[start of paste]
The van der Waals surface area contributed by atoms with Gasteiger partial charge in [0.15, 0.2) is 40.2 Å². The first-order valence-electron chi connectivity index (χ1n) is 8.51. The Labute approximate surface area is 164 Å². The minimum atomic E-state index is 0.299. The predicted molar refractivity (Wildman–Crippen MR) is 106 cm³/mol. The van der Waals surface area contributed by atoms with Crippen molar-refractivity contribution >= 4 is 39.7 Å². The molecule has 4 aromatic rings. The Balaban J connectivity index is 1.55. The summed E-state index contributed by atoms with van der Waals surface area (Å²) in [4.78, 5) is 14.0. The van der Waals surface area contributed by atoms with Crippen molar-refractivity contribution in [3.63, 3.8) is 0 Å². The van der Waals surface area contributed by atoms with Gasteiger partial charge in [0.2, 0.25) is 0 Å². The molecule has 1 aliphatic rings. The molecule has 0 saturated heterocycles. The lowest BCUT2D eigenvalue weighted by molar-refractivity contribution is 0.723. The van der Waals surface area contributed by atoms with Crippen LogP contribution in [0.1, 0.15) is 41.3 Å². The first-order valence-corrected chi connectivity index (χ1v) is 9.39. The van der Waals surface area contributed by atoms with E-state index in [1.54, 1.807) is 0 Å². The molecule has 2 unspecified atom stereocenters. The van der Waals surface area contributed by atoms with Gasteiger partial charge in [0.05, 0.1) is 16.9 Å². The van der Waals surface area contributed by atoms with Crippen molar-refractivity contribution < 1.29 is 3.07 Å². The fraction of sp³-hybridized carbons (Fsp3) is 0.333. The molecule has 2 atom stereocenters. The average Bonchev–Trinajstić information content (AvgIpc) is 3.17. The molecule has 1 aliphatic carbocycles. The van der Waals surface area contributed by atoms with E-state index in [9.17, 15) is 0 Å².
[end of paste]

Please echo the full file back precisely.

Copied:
The van der Waals surface area contributed by atoms with Gasteiger partial charge in [0.15, 0.2) is 40.2 Å². The first-order valence-electron chi connectivity index (χ1n) is 8.51. The Labute approximate surface area is 164 Å². The minimum atomic E-state index is 0.299. The predicted molar refractivity (Wildman–Crippen MR) is 106 cm³/mol. The van der Waals surface area contributed by atoms with Crippen molar-refractivity contribution >= 4 is 39.7 Å². The molecule has 4 aromatic rings. The Balaban J connectivity index is 1.55. The summed E-state index contributed by atoms with van der Waals surface area (Å²) in [4.78, 5) is 14.0. The van der Waals surface area contributed by atoms with Crippen molar-refractivity contribution in [3.63, 3.8) is 0 Å². The van der Waals surface area contributed by atoms with Gasteiger partial charge in [0.2, 0.25) is 0 Å². The molecule has 1 aliphatic rings. The molecule has 0 saturated heterocycles. The lowest BCUT2D eigenvalue weighted by molar-refractivity contribution is 0.723. The van der Waals surface area contributed by atoms with Crippen LogP contribution in [0.1, 0.15) is 41.3 Å². The first-order valence-corrected chi connectivity index (χ1v) is 9.39. The van der Waals surface area contributed by atoms with E-state index in [1.54, 1.807) is 0 Å². The molecule has 2 unspecified atom stereocenters. The van der Waals surface area contributed by atoms with Gasteiger partial charge in [0.05, 0.1) is 16.9 Å². The van der Waals surface area contributed by atoms with Crippen molar-refractivity contribution < 1.29 is 3.07 Å². The fraction of sp³-hybridized carbons (Fsp3) is 0.333. The molecule has 2 atom stereocenters. The average Bonchev–Trinajstić information content (AvgIpc) is 3.17. The molecule has 1 aliphatic carbocycles. The van der Waals surface area contributed by atoms with E-state index in [9.17, 15) is 0 Å².